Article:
Child Passenger Safety Tips To-Go

Child Car Seat - Child Passenger Safety Tips To-Go
Child Passenger Safety Tips To-Go-   by Clek Extended Rear-Facing is the Safest! American Academy of Pediatrics recommends keeping your child rear-facing until at least age 2.Child Passenger Safety Tips To-Go Rear-facing protects the most fragile parts of a young child’s body – their head, neck, and backs. Positioning your car seat to face the back of the vehicle gives your child the best possible protection in a crash.

Is your child’s harness ‘snug as a hug’?

The harness in a child’s car seat helps keep the child safe by spreading the forces of a crash over the strongest parts of their body. As such, a harness that’s set at the right height (at or just below the shoulders when rear-facing, at or just above the shoulders when forward-facing) and tightened properly to the child’s comfort maximizes their safety. Here’s a quick checklist: a) Unable to pinch a horizontal fold at the child’s collarbone. b) Chest clip at armpit level. c) Visible slack removed. d) Snug on hips.

When to move your child to a booster?

Once your child reaches the maximum weight and height limits of their forward-facing convertible seat, it’s time to make the move to a booster seat. Children usually outgrow their seat in height before weight. Boosters raise the child up in the vehicle seat to allow the seatbelt to pass correctly across their sternum and across their lower hips. Consider using a full back belt positioning booster to better position the seat belt over a child’s shoulders. Some highback boosters also offer additional head protection, like Clek’s Oobr model with the side-wing energy absorbing safety feature.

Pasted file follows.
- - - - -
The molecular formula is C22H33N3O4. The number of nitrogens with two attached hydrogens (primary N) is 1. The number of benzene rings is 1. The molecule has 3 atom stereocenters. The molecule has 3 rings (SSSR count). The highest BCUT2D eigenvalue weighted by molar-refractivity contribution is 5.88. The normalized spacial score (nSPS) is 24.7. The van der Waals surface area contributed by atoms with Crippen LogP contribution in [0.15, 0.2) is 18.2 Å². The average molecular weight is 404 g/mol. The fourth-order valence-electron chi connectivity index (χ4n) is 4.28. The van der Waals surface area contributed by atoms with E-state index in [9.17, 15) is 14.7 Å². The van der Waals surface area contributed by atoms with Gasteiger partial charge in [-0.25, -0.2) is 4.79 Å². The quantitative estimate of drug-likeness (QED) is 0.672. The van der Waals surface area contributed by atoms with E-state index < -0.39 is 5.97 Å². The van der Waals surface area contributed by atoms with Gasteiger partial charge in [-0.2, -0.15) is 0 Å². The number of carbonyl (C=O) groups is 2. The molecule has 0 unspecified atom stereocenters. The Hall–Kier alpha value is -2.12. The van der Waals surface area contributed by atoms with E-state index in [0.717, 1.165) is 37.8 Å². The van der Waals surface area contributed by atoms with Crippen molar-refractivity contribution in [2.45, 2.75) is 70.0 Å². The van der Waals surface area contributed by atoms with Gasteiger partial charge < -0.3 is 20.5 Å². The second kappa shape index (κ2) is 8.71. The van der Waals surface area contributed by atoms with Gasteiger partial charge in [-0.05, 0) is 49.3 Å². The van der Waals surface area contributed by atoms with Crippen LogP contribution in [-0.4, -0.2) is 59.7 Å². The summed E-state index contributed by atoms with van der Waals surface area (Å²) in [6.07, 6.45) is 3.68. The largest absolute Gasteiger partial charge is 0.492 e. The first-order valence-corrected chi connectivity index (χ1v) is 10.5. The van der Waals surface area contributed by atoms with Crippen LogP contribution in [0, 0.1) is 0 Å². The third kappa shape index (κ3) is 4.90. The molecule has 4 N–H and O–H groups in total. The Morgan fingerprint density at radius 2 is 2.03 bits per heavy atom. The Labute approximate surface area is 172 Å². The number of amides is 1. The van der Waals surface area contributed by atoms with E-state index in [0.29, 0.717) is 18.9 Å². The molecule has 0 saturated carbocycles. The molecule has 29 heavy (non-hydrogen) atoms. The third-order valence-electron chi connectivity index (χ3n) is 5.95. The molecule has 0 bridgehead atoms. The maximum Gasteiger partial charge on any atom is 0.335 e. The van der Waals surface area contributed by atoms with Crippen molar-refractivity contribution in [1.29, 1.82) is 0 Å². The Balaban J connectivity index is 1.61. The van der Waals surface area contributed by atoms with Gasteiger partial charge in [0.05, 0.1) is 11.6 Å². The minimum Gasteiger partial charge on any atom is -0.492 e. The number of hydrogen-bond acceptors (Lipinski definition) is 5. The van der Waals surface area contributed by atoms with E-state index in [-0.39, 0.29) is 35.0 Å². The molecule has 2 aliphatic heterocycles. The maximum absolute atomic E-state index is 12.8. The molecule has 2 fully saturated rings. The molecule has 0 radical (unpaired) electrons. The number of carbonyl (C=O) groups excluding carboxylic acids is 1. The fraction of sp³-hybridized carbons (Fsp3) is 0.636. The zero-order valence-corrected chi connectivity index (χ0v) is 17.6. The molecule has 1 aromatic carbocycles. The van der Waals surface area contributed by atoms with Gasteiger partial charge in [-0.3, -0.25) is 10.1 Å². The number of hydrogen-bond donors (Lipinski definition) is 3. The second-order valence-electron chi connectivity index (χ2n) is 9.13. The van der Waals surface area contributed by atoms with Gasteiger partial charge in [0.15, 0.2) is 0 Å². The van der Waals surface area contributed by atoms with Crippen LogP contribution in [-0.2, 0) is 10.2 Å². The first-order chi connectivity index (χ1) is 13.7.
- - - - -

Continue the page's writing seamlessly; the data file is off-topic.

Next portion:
Boosters are for big kids too!

Keep your big kid in a booster until they fit the adult seatbelt without it. Use the 5-step booster test to know when your child fits the seatbelt.

The 5-Step Booster Test

1. Does the child sit all the way back against the vehicle seat? 2. Do the child’s knees bend comfortably at the edge of the seat? 3. Does the belt cross the shoulder between the neck and shoulder? 4. Is the lap belt as low as possible, touching the thighs? 5. Can the child stay seated like this for the whole trip? If you answered “no” to any of these questions, your child needs a booster seat to make both the shoulder belt and the lap belt fit right for the best crash protection. Your child will be more comfortable, too! Screen Shot 2016-06-15 at 10.32.34 AM
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